Mosquito repellents – plug-ins, coils, wristbands

Not keen on the idea of slathering your skin with a mosquito repellent? Here are some alternatives, that do not require insect-repellent creams or sprays.

Alternatives to Mosquito Repellent Sprays

Plug-in mosquito repellents, insect repellent bands, and mosquito coils are alternatives to insect repellent sprays and lotions, and avoid the need to put repellents directly on your skin.

Mosquito Repellents – Plug-ins

A plug-in mosquito repellent works by slowly releasing odourless insecticide vapour. The vapour kills mosquitoes, midges, gnats and other biting insects that are lurking in your room.

The repellent simply plugs into the mains plug socket and heat begins to diffuse the insecticide vapours immediately.

Insect-repellent diffuser units require either insecticide-impregnated tablets slotted inside or attachable liquid bottles (some plug-ins are dual-function and can use both).

Tablet units must be fitted with a new tablet each night – one tablet is effective for about eight hours. A 35ml liquid bottle offers around 40 nights protection, after which time it must be replaced.

Plug-ins are suitable for use in countries with narrow round two-pin style electrical sockets, 110v-240v (most of Europe’s travel destinations), but can also be used in the UK and other countries worldwide with an appropriate adapter.

USA-style flat, two-pin insect-repellent plugs are also available.

For use indoors only, one plug per average-sized room (about 30 cubic metres) is sufficient to clear the room of mosquitoes.

Activate the repellent unit in before you go out for the evening (or about two hours before bedtime) and when you return, your room will be free from insects.

You won’t have to lay awake at night fearfully listening for the high-pitched whine of mozzies with the covers pulled to your chin.

Are Plug-In Insect Repellents Safe?

The active ingredient in plug-in insect repellents is a very small amount of prallethrin, which is a type of pyrethroid insecticide.

According to the U.S. Environmental Protection Agency, there is no indication that current uses of pyrethroids are harmful to adults or children.

General safety advice for plug-in bug repellents includes:

  • Wash hands after handling and keep repellents away from children, animals and food.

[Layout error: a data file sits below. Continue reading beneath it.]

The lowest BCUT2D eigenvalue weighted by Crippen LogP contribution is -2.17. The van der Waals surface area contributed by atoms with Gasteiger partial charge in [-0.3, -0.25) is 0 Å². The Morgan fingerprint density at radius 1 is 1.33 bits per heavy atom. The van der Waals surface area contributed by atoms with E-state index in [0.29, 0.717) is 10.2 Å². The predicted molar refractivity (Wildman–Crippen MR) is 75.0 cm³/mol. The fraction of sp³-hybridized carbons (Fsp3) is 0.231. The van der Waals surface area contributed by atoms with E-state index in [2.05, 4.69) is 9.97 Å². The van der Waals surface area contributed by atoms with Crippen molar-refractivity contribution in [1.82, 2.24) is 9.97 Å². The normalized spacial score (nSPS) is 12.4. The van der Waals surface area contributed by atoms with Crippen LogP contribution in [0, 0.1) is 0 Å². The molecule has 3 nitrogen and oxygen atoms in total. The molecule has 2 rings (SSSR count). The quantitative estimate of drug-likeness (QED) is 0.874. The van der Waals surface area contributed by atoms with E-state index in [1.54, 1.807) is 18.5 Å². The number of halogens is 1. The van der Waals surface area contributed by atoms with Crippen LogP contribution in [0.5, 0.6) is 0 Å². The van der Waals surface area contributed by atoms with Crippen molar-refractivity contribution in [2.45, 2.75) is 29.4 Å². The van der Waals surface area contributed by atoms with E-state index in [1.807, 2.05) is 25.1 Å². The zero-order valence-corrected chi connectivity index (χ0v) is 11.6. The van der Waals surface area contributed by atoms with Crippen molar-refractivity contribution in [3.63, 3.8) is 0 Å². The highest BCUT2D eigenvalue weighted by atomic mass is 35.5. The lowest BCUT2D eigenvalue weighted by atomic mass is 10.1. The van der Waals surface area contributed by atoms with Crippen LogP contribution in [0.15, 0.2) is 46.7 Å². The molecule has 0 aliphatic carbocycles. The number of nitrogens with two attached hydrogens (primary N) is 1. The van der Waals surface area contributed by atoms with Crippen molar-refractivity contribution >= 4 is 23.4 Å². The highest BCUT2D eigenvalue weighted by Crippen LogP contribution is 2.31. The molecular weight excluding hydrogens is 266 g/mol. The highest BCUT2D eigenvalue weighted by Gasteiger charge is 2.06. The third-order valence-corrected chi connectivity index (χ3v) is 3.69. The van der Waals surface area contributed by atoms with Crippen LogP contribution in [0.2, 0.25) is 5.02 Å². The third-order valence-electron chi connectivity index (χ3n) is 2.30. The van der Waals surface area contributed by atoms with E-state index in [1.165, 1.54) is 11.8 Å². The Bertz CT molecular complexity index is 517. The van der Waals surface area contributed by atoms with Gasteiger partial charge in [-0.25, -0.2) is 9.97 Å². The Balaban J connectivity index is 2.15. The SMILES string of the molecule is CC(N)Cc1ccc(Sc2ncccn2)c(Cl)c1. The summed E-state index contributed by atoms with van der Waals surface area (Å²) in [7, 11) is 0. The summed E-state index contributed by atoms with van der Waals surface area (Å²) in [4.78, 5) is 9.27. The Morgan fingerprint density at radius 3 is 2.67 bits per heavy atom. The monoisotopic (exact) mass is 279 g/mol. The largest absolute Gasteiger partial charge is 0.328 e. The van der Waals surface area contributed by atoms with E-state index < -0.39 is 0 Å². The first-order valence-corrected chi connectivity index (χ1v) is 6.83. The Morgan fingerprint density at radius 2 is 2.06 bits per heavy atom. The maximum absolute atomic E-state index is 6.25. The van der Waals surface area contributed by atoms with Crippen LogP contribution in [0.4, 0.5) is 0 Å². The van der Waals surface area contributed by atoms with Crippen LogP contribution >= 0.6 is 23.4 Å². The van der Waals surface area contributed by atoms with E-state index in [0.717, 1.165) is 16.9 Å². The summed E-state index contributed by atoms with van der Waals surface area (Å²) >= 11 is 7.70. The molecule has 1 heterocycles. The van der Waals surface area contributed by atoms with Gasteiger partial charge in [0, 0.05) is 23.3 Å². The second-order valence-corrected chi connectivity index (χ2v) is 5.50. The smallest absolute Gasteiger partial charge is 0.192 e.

• The vapours from mosquito plug-ins may be harmful to fish, so keep fish tanks covered or remove fish from the room.
  • Dispose of partially used tablets and liquid safely.
  • Look for plug-in mosquito repellents from trusted brands such as Jungle Formula and Lifesystems.

Mosquito Wrist Bands

A mosquito wrist band contains micro-encapsulated insect repellent that is released when the band is stretched by natural body movement.

Worn around your wrists or ankles, an insect-repellent band forms a ‘halo’ of protection around you and claims to provide many hours of protection against biting insects.

No liquid chemicals come into contact with your skin, which is an important consideration if you are concerned about skin sensitivities or damage to fabrics.

In a study published in the Journal of the American Mosquito Control Association, Jensen et al. tested the effect of various anti-mosquito products on mosquito landing rates.

The study found DEET-impregnated mosquito repellent bands significantly reduced the number of landing mosquitoes compared with untreated controls, but were not as effective as DEET insect repellent applied to the skin.

In conjunction with the London School of Hygiene and Tropical Medicine, Which? UK consumer group tested the effectiveness of mosquito wristbands.

Results showed Design Go Bug Guards offered 82 per cent protection against the mozzies (100 per cent would be total protection).

Design Go Bug Guards were subsequently given a three-star insect repellent rating, providing good protection if worn in areas where there is a low risk of malaria.